Not everything is as simple as black and white. There's the directness of paintbox colour like instructional signage in public places - and there's poetry. Shakespeare in hues.
Plain ol' pink versus Ashes of Roses. Stop right there. That is a riddle wrapped in a mystery right there. Ashes - a tinge of whisper soft grey mixed with not just pink but rose - a deep, sensuous hue, their marriage a seductive shade that affects the senses at different levels. A shade so stunning it's name is like an 18th-century romance novel. I would invent reasons to use it.
As I would turquoise, sapphire or cerulean - complex symphonies of varying tones that play the emotions like a violin.
Consider purple. Rich and regal indeed. And paradoxically common. And now let amethyst wash over you with its delicate beauty. The case for subtle shades only gets stronger.
With an endless palette composed of myriad shades, it's a shame to go back to comfort zones made up of the broadest strokes. To explore hints and tones is to enjoy the incomparable pleasure of a sonata. And also to discover a lexicon of poetic nomenclature.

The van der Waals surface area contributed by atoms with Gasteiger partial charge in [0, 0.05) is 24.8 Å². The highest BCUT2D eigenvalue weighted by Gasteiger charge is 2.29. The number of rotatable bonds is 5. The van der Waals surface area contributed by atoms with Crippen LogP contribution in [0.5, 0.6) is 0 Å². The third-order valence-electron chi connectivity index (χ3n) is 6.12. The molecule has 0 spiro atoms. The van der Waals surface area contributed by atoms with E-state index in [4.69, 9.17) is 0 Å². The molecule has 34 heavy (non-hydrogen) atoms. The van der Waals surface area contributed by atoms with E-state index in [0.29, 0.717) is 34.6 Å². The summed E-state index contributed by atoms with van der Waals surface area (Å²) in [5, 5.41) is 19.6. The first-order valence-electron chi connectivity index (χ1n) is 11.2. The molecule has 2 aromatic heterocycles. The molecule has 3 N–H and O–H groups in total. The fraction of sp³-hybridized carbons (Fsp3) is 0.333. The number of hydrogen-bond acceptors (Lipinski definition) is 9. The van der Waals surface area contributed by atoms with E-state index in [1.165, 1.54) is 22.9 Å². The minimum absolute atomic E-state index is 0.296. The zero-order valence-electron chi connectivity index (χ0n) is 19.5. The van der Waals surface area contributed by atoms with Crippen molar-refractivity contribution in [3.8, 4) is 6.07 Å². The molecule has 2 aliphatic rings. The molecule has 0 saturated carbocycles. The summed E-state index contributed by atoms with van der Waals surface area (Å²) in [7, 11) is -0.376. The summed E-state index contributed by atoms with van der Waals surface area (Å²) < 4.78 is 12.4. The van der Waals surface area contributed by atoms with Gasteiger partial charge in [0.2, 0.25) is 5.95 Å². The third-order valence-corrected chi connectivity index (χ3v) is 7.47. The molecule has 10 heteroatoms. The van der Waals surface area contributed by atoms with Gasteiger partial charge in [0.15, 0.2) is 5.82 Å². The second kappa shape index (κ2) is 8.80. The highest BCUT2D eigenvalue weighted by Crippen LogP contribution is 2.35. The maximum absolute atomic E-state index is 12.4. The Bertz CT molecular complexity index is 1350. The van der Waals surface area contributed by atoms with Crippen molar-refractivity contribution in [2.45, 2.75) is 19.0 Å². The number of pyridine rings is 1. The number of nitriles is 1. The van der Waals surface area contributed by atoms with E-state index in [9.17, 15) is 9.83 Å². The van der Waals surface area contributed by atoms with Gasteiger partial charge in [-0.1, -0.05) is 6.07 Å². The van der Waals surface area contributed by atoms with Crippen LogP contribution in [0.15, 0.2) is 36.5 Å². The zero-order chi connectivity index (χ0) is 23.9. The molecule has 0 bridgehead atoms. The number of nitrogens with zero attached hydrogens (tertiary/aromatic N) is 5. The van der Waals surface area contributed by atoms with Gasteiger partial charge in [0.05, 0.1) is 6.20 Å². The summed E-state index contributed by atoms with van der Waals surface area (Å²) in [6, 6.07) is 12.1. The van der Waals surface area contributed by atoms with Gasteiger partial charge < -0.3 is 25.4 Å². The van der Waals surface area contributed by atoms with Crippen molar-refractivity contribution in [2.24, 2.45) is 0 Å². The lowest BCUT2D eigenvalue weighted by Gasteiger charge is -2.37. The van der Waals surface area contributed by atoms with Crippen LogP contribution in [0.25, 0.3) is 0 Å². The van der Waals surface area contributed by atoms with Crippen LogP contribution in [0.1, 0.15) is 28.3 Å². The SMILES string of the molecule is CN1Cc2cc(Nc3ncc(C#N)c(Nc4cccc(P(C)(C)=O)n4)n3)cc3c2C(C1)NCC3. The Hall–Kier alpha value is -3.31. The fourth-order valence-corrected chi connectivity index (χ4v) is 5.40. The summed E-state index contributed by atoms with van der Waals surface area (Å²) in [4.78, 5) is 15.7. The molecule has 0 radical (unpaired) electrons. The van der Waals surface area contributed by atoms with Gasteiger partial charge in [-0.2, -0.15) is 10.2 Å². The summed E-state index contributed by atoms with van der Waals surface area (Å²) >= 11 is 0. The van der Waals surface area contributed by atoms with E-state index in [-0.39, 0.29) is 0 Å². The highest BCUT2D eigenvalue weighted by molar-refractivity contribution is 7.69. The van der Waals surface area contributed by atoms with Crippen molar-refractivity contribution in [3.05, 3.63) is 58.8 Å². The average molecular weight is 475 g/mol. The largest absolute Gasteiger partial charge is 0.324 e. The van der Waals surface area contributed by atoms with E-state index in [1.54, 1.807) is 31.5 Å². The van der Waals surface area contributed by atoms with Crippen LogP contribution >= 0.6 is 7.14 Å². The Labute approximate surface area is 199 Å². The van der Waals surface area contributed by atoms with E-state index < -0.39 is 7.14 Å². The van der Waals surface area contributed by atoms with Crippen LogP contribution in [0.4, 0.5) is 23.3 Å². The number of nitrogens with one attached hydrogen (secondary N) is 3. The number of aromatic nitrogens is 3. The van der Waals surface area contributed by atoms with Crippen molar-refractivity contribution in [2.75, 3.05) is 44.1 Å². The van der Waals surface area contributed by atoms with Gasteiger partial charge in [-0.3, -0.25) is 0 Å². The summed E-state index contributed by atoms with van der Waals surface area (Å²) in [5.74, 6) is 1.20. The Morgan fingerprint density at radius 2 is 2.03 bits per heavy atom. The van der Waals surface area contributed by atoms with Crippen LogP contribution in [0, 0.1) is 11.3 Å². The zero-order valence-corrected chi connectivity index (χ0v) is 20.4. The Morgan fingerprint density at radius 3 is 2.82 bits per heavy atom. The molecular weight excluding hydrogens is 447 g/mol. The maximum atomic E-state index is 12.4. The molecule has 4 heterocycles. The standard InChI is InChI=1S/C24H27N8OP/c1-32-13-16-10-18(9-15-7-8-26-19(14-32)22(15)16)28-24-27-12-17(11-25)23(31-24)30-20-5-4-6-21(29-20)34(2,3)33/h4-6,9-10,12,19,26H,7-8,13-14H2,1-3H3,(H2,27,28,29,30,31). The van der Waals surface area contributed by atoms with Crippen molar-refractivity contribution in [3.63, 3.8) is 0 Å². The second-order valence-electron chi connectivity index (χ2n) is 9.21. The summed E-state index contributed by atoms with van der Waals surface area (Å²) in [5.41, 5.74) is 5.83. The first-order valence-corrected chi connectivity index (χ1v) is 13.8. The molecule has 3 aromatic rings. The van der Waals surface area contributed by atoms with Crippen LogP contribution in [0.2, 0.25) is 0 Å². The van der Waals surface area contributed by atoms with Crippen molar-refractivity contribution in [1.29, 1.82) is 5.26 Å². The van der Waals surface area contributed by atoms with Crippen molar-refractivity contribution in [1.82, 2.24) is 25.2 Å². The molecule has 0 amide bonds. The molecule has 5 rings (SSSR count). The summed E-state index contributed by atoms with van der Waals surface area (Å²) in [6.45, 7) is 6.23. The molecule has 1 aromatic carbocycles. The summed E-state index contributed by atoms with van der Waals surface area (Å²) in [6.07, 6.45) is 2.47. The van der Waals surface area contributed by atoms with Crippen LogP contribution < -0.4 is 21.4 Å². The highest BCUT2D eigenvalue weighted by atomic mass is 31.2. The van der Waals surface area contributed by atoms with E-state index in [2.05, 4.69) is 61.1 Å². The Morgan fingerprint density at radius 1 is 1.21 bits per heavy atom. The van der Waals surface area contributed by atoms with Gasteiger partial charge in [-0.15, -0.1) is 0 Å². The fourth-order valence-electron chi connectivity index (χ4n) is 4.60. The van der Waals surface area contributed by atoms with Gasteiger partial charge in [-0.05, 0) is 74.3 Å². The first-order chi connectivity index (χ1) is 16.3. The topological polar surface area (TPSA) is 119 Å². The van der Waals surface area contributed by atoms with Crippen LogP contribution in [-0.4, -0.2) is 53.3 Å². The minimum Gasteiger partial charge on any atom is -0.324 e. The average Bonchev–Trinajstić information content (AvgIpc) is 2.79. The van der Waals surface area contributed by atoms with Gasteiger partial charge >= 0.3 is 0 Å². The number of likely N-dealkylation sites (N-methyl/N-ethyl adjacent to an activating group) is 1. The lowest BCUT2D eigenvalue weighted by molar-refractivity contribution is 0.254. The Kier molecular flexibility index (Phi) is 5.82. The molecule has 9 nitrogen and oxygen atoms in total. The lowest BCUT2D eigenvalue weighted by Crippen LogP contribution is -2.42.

I would really rather decorate with garnet, crimson or sangria than just dabble in red. Rooms shaded in nuances speak more eloquently to the senses and become more than just shelters. They become a second soul, places with compelling personalities, places that are truly home.
Indulge the senses and explore the astonishing and deeply soothing world of colour with writer and children's book illustrator Ingrid Sundberg who has created a Color Thesaurus – an anthology of 12 color charts that list the correct names of all shades. And while you're at it you might want to browse through our Vivid series of wallcoverings with its delightful, offbeat hues and reimagine a new and more colourfully evocative look for your home.
By Malini Aikat